Not every practice should use Twitter- should yours?

April 10, 2015
You already know you should be using social media marketing to reach your practice's target audiences. What may not be so clear is which platforms to use, what kind of message to send, and how to measure the success of your efforts!

Kristie Nation

You already know you should be using social media marketing to reach your practice's target audiences. What may not be so clear is which platforms to use, what kind of message to send, and how to measure the success of your efforts!

Twitter is one of the largest social media platforms, but is it really the right place for your practice to shine? It all depends on who you are trying to reach. Is your potential patient base comprised of college grads just learning how to take care of their own health-care needs, parents of children needing pediatric care, or seniors hoping for restorative dental services?

Who uses Twitter, and why?

Different social media platforms have different kinds of appeal. Twitter's bite-sized format, instant messaging style, and ease of use make it a favorite of the millennial generation. Does your practice hope to target younger patients with an eye to long-term retention? If so, you are in luck, because younger people are more likely to follow a brand on Twitter to support it.

Mothers, one of the biggest target audiences for health-related services, use Twitter on mobile devices more than they do on desktops. Image-based posts (e.g., photos, videos) spark the most interaction. Moms also tend to follow brands on Twitter for up-to-date information on discounts and coupons. But when looking for information about a company, they use Facebook or Pinterest, both of which are more visual than Twitter. If you rarely use photos or videos to build your practice patient base, Twitter may not be your best option for social outreach.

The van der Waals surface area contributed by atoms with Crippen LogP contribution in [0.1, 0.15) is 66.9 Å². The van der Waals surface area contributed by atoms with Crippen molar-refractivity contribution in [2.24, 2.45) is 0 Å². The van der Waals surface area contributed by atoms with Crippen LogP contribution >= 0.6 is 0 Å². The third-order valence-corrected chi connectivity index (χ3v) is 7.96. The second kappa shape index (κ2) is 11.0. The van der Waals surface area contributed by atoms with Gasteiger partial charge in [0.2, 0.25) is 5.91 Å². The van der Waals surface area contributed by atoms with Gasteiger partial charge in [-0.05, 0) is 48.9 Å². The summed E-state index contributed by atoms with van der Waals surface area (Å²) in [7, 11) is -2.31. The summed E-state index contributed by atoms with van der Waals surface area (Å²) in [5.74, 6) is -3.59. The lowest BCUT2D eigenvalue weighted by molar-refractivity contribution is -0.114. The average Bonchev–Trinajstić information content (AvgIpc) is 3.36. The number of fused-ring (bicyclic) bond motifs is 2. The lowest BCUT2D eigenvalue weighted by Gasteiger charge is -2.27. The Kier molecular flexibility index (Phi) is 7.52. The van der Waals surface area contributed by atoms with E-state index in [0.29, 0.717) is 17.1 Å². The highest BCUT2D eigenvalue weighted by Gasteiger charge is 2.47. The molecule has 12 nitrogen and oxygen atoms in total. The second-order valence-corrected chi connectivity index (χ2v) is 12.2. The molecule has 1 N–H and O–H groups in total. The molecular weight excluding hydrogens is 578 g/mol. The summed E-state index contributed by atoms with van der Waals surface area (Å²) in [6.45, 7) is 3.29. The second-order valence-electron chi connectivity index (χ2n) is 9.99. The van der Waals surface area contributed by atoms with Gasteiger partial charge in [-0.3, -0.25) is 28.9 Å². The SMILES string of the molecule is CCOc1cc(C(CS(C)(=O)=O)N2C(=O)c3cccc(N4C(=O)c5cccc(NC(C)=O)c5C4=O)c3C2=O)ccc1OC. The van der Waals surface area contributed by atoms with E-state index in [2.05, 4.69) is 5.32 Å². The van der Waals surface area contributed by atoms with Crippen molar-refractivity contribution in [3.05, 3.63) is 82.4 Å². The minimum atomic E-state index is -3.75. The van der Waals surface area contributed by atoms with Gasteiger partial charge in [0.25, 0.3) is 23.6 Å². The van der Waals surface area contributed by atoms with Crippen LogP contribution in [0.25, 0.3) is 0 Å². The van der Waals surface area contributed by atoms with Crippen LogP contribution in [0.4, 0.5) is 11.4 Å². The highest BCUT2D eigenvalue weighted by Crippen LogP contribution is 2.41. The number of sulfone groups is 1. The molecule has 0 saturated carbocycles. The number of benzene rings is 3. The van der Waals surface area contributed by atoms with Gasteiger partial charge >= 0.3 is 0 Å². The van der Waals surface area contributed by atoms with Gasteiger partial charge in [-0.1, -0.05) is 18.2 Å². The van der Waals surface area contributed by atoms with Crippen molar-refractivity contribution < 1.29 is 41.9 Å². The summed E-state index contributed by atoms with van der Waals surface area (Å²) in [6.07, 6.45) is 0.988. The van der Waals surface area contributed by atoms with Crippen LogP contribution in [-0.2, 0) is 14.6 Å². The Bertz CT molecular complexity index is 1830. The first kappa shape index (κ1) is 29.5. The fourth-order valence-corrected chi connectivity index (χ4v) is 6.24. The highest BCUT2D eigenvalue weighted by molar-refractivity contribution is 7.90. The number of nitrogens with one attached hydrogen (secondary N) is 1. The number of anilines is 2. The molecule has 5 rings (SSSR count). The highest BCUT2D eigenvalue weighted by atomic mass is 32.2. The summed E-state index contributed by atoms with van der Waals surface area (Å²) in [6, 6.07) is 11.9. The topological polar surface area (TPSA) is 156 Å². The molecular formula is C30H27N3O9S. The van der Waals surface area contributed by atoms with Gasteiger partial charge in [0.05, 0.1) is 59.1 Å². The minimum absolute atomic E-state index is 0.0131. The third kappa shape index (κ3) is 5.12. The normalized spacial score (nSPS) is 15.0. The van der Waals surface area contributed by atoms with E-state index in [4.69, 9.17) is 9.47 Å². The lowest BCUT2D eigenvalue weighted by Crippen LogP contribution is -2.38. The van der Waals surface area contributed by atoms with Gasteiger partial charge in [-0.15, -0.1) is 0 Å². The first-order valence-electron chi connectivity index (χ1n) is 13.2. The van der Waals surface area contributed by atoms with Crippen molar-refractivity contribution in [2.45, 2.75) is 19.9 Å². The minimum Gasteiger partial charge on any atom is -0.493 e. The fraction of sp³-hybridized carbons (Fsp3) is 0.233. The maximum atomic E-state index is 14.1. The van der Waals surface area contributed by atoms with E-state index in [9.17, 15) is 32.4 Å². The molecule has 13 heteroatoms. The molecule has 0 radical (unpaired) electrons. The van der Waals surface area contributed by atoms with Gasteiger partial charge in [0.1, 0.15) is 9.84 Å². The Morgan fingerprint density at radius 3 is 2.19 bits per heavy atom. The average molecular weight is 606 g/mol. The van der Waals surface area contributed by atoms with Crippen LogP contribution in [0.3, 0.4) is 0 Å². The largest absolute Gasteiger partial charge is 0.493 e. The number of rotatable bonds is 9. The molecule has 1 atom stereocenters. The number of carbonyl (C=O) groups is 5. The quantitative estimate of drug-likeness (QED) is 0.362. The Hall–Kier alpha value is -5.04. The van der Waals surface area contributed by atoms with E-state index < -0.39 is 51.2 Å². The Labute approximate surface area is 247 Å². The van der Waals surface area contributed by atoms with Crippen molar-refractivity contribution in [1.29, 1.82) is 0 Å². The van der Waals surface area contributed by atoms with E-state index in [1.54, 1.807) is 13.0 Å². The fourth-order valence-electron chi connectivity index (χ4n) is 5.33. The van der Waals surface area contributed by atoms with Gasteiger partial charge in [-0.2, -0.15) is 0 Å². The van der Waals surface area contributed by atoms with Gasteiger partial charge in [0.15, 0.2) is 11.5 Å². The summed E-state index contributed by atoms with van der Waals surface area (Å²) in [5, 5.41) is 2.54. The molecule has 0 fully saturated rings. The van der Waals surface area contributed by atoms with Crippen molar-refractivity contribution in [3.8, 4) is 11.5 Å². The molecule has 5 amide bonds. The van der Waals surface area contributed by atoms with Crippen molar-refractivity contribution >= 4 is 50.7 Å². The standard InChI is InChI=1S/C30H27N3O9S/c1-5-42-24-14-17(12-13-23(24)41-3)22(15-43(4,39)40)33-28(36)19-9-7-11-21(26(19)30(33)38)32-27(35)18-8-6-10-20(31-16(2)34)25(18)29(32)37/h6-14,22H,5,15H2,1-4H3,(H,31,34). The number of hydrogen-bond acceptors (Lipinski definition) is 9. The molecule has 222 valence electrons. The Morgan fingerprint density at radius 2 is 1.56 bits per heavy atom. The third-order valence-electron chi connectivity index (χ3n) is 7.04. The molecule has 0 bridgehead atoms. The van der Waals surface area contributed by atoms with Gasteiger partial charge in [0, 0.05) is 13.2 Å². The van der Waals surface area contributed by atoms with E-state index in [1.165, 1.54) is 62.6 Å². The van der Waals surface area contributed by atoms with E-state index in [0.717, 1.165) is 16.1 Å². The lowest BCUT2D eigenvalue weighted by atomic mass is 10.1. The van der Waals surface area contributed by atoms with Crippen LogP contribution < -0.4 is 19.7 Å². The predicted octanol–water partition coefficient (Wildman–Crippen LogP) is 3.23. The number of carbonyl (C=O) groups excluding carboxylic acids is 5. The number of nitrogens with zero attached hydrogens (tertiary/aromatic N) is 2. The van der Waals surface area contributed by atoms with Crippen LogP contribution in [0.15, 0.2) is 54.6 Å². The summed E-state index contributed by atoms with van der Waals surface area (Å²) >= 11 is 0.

Want to give Twitter a try?

Start by using information you already have to target Twitter users. Currently, Twitter allows you to upload data (e.g., email addresses, mobile phone numbers), which are used to generate lists of like consumers on the Twitter platform.

Hashtags can greatly expand a post's reach. "Want a smile suited for the red carpet? Try #teethwhitening today at Mayflower Dental! #GoldenGlobes" could be your way to join the ongoing conversation and expand interest in your practice.

Another tip: stay professional. "Twitspeak" is for kids chronicling their lives while their friends watch. Your practice should use "you," not "u." Likewise, avoid negative hashtags or comments-staying positive keeps you above the fray. At the same time, be playful and fun if the chance presents itself; a pun in good taste is fine!

To tweet or not to tweet?

Overall, the first question you ask shouldn't be, "How do I use Twitter?" but "Should I use Twitter?" If you have limited resources to expend on social media and find Twitter isn't delivering value to your practice, focusing your efforts elsewhere is wise. Of course, this means you have to determine what constitutes value (e.g., a call to your practice, new patient acquisition), and then monitor your Twitter activity using tools to measure its effect.

Before you give up on Twitter and turn to another social network, there's another question you should ask. Does your message feel advertorial? If your social media posts-no matter their length or delivery method-come off as a constant series of commercials or promotions, you are wasting your time and would be better suited returning to traditional advertising methods.

However, if you are ready and willing to stretch yourself and take the extra effort required to become conversational with your potential patients and their families, social media (Twitter or otherwise) can deliver astounding ROI.

Kristie Nation is the founder and CEO of myDentalCMO, a marketing consulting firm that provides strategic marketing "treatment plans" exclusively for dental practices. The firm was founded with a mission to prevent dentists from wasting countless dollars marketing their practices ineffectively. She can be reached at [email protected] or (877) 746-4410.

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